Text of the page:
Social jet lag, chronotype and body mass index in 14–17-year-old adolescents

Malone, S., Zemel, B., Compher, C., Souders, M., Chittams, J., Thompson, A. L., Pack, A., & Lipman, T. H. (2016). Chronobiology International, 33(9), 1255-1266. 10.1080/07420528.2016.1196697
The relationship between sleep duration and obesity in adolescents is inconclusive. This may stem from a more complex relationship between sleep and obesity than previously considered. Shifts toward evening preferences, later sleep–wake times and irregular sleep–wake patterns are typical during adolescence but their relationship to body mass index (BMI) has been relatively unexplored. This cross-sectional study examined associations between sleep duration, midpoint of sleep and social jet lag (estimated from 7 days of continuous actigraphy monitoring), and morningness/eveningness with BMIs (BMI z-scores) and waist-to-height ratios in 14–17-year-old adolescents. Seventy participants were recruited from ninth and tenth grades at a public high school. Participants’ characteristics were as follows: 74% female, 75% post-pubertal, 36% Hispanic, 38% White, 22% Black, 4% Asian and 64% free/reduced lunch participants with a mean age of 15.5 (SD, 0.7). Forty-one percent of the participants were obese (BMI ≥ 95th percentile); 54% were abdominally obese (waist-to-height ratio ≥ 0.5). Multivariable general linear models were used to estimate the association between the independent variables (school night sleep duration, free night sleep duration, midpoint of sleep (corrected), social jet lag and morningness/eveningness) and the dependent variables (BMI z-scores and waist-to-height ratios). Social jet lag is positively associated with BMI z-scores (p < 0.01) and waist-to-height ratios (p = 0.01). Midpoint of sleep (corrected) is positively associated with waist-to-height ratios (p = 0.01). After adjusting for social jet lag, school night sleep duration was not associated with waist-to-height ratios or BMI z-scores. Morningness/eveningness did not moderate the association between sleep duration and BMI z-scores. Findings from this study suggest that chronobiological approaches to preventing and treating obesity may be important for accelerating progress in reducing obesity rates in adolescents.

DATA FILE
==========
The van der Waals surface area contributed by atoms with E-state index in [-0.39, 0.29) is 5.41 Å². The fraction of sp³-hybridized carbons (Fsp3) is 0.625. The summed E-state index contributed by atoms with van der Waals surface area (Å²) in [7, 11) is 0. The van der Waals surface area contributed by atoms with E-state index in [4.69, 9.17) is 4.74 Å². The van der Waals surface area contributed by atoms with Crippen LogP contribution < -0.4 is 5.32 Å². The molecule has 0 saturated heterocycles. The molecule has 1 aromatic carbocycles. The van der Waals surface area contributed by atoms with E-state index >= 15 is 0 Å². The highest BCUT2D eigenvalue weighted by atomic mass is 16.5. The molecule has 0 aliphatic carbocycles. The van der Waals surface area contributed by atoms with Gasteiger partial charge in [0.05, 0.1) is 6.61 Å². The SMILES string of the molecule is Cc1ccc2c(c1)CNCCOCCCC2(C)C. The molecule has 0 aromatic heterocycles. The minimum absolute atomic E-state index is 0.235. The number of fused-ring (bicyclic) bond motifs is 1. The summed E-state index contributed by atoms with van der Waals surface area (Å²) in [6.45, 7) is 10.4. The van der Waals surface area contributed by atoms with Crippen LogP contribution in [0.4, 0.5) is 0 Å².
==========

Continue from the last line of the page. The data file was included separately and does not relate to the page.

Measurement and Interpretation of Body Mass Index During Childhood and Adolescence

Malone, S., & Zemel, B. S. (2015). Journal of School Nursing, 31(4), 261-271. 10.1177/1059840514548801